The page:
All these posts and test might be useless. If for example the stall current is 2A instead of 0.2A, you can't use the L293D, and you need a H-bridge motor driver with mosfets. Perhaps you should try such a motor driver and forget about the L293D.

In my response, I assumed that you had a much larger R/C vehicle than you seem to -- many of the racing type vehicles consume up to 50 amperes!

However, the L293 should be able to handle 400 mA with no hitches (never believe the maximum values of the datasheet), so I'm surprised that your smaller motor doesn't run with it. On the other hand, I have trouble believing the figure of 200 mA for the stall current. Most toy vehicle motors, even the small ones, consume 1 or more amperes at 3-6 V.

How, exactly did you measure the stall current? Was this with a fully charged R/C 9 V battery? If so, did you measure the battery voltage at the same time that you did the stall current measurement? You need to do that to account for any internal voltage drops in the battery.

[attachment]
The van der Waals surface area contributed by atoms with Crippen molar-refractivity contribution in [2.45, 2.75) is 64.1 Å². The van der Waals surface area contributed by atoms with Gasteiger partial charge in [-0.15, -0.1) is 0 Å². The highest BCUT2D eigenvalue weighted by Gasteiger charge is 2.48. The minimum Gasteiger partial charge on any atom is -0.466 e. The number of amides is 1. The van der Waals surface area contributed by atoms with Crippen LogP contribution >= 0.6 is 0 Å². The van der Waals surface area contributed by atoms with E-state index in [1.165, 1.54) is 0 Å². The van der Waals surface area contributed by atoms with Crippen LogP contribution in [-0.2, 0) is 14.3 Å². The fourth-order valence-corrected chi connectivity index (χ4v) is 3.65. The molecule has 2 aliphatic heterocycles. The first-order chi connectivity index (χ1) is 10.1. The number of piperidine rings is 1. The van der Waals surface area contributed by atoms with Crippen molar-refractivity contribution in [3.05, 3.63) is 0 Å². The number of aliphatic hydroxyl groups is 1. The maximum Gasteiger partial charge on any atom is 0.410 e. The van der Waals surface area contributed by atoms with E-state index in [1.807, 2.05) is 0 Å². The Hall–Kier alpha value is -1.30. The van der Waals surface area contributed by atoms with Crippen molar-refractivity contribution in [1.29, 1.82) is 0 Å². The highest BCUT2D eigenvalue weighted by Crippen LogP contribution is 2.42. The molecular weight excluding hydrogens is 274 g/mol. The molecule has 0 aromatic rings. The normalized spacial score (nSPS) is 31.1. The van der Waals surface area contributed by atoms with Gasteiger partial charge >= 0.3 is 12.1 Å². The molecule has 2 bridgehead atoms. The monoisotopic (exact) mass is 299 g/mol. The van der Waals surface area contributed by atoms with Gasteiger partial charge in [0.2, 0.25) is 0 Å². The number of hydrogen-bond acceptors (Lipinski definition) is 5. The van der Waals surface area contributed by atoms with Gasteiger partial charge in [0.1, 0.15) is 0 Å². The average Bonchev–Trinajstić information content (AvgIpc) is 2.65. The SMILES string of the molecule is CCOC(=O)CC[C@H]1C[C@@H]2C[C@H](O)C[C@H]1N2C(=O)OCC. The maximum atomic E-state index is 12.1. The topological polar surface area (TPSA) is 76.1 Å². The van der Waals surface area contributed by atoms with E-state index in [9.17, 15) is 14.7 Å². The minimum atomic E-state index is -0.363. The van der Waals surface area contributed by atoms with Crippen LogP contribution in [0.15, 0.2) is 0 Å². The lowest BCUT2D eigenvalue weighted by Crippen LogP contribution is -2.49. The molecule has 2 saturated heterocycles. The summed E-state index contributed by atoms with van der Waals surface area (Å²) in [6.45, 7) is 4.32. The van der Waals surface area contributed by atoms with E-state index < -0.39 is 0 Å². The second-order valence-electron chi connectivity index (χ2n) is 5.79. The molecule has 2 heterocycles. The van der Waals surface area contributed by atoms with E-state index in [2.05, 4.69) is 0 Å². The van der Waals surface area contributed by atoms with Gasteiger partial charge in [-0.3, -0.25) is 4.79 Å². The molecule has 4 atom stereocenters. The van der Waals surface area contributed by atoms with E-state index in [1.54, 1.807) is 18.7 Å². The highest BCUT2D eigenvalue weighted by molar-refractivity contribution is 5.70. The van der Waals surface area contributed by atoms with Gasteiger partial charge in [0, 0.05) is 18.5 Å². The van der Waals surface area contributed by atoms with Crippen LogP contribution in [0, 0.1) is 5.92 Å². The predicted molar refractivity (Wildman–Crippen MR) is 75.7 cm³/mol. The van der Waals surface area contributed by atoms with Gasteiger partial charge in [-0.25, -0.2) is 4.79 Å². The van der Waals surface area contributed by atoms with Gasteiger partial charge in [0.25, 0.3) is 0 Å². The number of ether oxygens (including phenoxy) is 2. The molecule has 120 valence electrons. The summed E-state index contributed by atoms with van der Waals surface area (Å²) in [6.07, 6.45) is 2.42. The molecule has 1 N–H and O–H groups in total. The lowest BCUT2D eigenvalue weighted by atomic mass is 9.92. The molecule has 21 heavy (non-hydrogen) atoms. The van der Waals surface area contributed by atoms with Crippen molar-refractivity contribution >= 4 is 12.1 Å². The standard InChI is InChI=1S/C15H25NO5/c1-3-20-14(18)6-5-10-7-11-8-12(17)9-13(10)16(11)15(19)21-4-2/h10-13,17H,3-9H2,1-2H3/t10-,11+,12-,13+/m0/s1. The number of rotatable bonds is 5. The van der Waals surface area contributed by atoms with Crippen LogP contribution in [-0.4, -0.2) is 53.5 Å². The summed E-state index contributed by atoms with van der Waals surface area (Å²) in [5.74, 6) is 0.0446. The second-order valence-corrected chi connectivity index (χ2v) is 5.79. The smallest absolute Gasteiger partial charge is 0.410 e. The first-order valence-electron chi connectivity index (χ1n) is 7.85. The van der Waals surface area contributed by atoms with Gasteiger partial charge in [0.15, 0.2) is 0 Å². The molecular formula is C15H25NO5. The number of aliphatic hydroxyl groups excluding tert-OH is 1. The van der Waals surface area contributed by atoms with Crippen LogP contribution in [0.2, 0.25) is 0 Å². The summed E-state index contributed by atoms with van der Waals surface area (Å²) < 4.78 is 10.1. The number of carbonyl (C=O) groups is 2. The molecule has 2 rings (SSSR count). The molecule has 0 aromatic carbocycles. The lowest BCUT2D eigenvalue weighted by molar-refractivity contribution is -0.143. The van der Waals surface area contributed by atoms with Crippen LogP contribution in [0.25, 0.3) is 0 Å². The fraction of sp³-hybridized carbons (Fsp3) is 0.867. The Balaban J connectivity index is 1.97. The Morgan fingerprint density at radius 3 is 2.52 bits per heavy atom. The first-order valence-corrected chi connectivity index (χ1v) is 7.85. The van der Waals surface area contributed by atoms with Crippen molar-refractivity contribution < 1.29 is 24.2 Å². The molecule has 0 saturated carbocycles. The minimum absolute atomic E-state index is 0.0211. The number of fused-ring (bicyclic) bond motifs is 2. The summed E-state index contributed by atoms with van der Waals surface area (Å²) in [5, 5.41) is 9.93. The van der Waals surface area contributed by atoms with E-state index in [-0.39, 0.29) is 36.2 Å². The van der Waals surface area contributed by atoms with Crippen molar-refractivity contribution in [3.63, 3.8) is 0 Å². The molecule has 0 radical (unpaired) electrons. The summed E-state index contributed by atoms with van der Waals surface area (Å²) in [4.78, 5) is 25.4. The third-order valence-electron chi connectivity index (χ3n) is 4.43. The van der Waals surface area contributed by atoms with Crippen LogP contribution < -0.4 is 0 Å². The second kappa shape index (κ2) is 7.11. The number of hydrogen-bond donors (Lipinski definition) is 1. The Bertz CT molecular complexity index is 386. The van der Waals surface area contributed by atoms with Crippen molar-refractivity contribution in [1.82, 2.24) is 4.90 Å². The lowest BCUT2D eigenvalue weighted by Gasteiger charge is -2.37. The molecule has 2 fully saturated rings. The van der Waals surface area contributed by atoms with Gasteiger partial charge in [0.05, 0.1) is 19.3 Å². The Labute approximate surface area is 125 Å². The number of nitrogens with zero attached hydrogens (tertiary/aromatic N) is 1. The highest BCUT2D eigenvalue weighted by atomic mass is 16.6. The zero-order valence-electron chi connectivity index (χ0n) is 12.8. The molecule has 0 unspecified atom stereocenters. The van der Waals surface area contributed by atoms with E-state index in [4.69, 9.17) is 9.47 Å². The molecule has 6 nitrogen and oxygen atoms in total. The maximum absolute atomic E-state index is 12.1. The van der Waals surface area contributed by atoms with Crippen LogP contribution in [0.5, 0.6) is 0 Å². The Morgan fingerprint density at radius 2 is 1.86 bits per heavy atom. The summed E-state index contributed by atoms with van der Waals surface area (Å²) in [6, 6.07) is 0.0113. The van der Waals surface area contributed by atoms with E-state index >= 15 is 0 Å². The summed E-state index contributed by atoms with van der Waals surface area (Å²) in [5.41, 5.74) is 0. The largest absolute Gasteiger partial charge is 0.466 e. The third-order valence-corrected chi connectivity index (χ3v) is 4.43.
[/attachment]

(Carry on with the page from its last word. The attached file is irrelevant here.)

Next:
In any case, the L293D and L298 chips are old, inefficient technology, and you will have much better luck with the newer MOSFET devices on the market. I've had excellent success with the motor drivers from Pololu.

I was being a bit sloppy with my terminology, when I wrote "nominal" I meant holding on to the tire so the motor could not move while measuring the current when the L293 was not in the loop. I agree that the amp rating for the stalled motor should have been in the 1A range. Of course I was on my fifth chip by then and was getting fed up, so I could have buggered up that test.

And yah, my motor is a smallish one-- I picked up the car (a RadioShack monster truck with motor in tact) at a garbage sale and bought this battery pack for it: